GSA Annual Meeting in Phoenix, Arizona, USA - 2019

Paper No. 54-4
Presentation Time: 2:30 PM


CRUMP, Sarah E., Geological Sciences and Institute of Arctic and Alpine Research, University of Colorado – Boulder, Boulder, CO 80309, YOUNG, Nicolás E., Lamont-Doherty Earth Observatory, Columbia University, 219 Comer, 61 Route 9W - PO Box 1000, Palisades, NY 10964-8000, PENDLETON, Simon L., Geological Sciences and Institute of Arctic and Alpine Research, University of Colorado – Boulder, Boulder, CO 80309; Woods Hole Oceanographic Institute, Woods Hole, MA 02543, MILLER, Gifford H., INSTAAR and Geological Sciences, University of Colorado, Boulder, CO 80309-0450, ANDERSON, Robert S., Department of Geological Sciences and INSTAAR, University of Colorado, Boulder, CO 80309 and BRINER, Jason P., Department of Geology, University at Buffalo, 126 Cooke Hall, Buffalo, NY 14260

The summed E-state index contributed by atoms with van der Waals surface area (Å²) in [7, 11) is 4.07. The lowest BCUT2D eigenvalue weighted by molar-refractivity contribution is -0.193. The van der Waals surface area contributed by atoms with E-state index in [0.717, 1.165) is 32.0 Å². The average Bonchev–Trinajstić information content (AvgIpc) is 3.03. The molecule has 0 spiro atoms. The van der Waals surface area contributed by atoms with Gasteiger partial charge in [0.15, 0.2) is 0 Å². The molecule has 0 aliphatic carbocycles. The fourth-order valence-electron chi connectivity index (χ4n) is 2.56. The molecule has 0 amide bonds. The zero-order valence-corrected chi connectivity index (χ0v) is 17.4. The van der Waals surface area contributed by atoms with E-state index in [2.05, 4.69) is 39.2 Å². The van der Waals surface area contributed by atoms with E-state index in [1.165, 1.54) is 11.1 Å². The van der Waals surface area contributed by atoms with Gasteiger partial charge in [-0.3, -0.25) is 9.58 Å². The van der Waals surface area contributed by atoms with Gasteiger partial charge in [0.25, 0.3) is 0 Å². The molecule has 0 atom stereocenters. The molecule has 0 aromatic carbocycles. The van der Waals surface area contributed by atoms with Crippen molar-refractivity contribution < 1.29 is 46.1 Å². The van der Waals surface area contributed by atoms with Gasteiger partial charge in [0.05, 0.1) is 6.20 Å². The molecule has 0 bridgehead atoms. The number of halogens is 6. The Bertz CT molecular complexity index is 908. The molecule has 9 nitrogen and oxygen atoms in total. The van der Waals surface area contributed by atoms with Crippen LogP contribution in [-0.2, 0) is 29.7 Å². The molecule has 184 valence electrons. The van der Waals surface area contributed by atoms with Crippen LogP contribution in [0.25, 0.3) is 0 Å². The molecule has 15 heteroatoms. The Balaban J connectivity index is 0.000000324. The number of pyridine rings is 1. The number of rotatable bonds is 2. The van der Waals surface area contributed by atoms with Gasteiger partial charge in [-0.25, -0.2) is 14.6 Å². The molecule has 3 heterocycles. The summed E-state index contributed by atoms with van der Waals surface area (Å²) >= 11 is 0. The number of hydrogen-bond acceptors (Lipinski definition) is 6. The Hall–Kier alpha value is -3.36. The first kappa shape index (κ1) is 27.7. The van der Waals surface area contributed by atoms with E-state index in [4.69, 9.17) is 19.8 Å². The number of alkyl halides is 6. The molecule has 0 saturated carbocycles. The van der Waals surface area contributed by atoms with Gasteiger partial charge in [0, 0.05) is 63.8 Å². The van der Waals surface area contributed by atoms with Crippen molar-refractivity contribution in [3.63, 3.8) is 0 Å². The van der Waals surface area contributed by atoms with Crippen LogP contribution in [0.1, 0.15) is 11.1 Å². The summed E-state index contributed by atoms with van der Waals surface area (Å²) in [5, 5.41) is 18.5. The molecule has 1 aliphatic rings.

The North Atlantic was a key locus for circulation-driven abrupt climate change in the past and could play a similar role in the near future under anthropogenic climate change. Known abrupt cold reversals, including the 8.2 ka event, punctuated the otherwise warm early Holocene in the North Atlantic region, providing useful paleo examples of rapid climate change. In this work, we assess the cryospheric response to such centennial-scale coolings on Baffin Island, Arctic Canada, using cosmogenic nuclide exposure dating of moraines. We present 10Be ages from four sets of multi-crested moraines deposited by cirque glaciers and ice cap outlet glaciers during early Holocene. The age of one moraine is additionally constrained by in situ 14C dating, which confirms the presence of inherited 10Be inventories in some boulder samples. All four moraines were deposited between 9.4 and 8.0 ka, and their average ages statistically overlap with abrupt cooling events at 9.3 and 8.2 ka that have been previously documented in Greenland ice-core records. Relatively cold sea surface conditions in Baffin Bay before 8 ka may have contributed to cool baseline summer temperatures that were exacerbated by centennial-scale freshwater-forced cooling episodes. In addition, we use a numerical glacier model to explore mechanistic factors that may have contributed to these moraine-building events. Dynamic adjustment of tributary glacier profiles following deglaciation of trunk valley ice may have primed these systems to expand and deposit moraines during brief cold reversals. These new age constraints and process insights highlight the complex behavior of the cryosphere during regional deglaciation. The data support the hypothesis that reductions in northward heat transport by North Atlantic currents triggered multiple early Holocene cold reversals and associated glacier responses on Baffin Island.